Church Planting – or – Evangelism in the SBC?

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It’s the proverbial “chicken-or-the-egg” kind of question: For Southern Baptists, which comes first – evangelism or church planting? It is true that all chickens hatch from eggs and all chicken eggs are laid by chickens, but do we have a “causality dilemma” in the spiritual world?

I became a Christian in a traditional Southern Baptist church at the age of 23. One year later, I surrendered to the ministry and soon found myself in college preparing to change the world.  During my last year at Union University, my wife and I prayerfully determined to go where Southern Baptists were less prevalent. I accepted a scholarship to attend Midwestern Baptist Seminary in Kansas City and was soon involved with a new church in fast-growing Johnson County, KS.

After nine years of pastoring, I became a church starter strategist with the Home Mission Board (SBC) and several years later found myself finishing a seminary degree that I put on the shelf during a church building program. From Kansas City, I commuted to Southwestern Baptist Seminary for a couple of semesters working on a Master in Missiology, since they offered that degree. I wrote a master’s thesis on church planting in affluent areas my last semester. I loved every minute of it!

A great discovery!

Leaving Southwestern’s library one evening I acquired an old 45-page research paper that was being culled. Jerry S. Key had written the paper in 1956 for Dr. Cal Guy’s Missions 55 class. That musty document opened a new world to me. It introduced me to the life and missionary work of Dr. John Livingston Nevius.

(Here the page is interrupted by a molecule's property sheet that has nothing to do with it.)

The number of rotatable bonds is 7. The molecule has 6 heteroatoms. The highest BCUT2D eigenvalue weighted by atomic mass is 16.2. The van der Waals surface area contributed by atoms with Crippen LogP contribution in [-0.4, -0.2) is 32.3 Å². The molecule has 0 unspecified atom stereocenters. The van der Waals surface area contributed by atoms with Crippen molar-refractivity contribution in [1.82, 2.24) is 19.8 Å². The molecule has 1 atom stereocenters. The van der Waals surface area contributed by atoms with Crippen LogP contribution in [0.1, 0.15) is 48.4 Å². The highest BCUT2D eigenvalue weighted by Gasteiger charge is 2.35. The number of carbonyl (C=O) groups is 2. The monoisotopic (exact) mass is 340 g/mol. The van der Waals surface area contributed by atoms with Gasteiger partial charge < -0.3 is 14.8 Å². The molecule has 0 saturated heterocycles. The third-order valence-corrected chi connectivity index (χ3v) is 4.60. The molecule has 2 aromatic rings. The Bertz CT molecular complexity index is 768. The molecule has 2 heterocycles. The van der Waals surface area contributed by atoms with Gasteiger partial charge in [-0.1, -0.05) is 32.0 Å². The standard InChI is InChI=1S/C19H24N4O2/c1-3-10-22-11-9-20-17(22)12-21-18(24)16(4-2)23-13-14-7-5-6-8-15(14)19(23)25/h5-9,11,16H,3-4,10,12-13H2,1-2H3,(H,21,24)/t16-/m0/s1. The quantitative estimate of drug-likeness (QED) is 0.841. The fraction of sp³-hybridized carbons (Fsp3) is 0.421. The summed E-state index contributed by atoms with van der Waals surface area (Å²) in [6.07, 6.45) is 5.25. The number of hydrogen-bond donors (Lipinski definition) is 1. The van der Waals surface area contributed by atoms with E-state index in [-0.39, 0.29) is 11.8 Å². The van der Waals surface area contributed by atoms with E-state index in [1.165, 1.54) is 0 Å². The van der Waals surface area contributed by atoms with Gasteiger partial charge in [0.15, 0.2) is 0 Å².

Nevius was born in Seneca County, NY, on March 4, 1829, and eventually studied at Princeton for the ministry. With his calling as a missionary and new bride, the Neviuses arrived in China in spring 1854.

Church planting and evangelism go together, just like planting spring crops in north Georgia. You need good soil and good workers to produce a good harvest. The Southern Baptist Convention needs both if it is to reach the world for Christ. JOE WESTBURY/Index

As a long-time Presbyterian missionary to China, Nevius saw the good, bad, and ugly in doing missions. Later in life he developed what is now studied as the “Nevius Plan.” He was greatly influenced by two of the greatest mission theoreticians and strategists of the 19th century: Henry Venn and Rufus Anderson. Their “three-self” formula for mission work was modified by Nevius as he put much more responsibility for evangelism and missions on the laymen won to Christ in local congregations.

The goal was to plant indigenous congregations by teaching new converts to share their new-found faith within their natural spheres of relationships. The Nevius Plan demanded that the new mission enterprise learn to evangelize and grow in its own native environment without the help of foreign monies and very limited outside personnel. The Mission must learn to be totally dependent on the Lord, not the Board (thousands of miles away).

Miraculously, in 1890, Nevius’s path crossed with young, inexperienced missionaries fresh on the field in Korea. Nevius poured a lifetime of lessons into them during a short period of time. In turn, these young missionaries followed the Nevius Plan to the letter and Christianity sprouted quickly in this ancient land of Buddhism, Shamanism, and Confucianism. It was a modern miracle, for the largest Christian congregations in the world flourish in South Korea to this day.

The plan encapsulated

The following principles summarize the Nevius Plan:

  1. The missionary, pastor, and new Christians are to be involved in personal evangelism through wide itineration.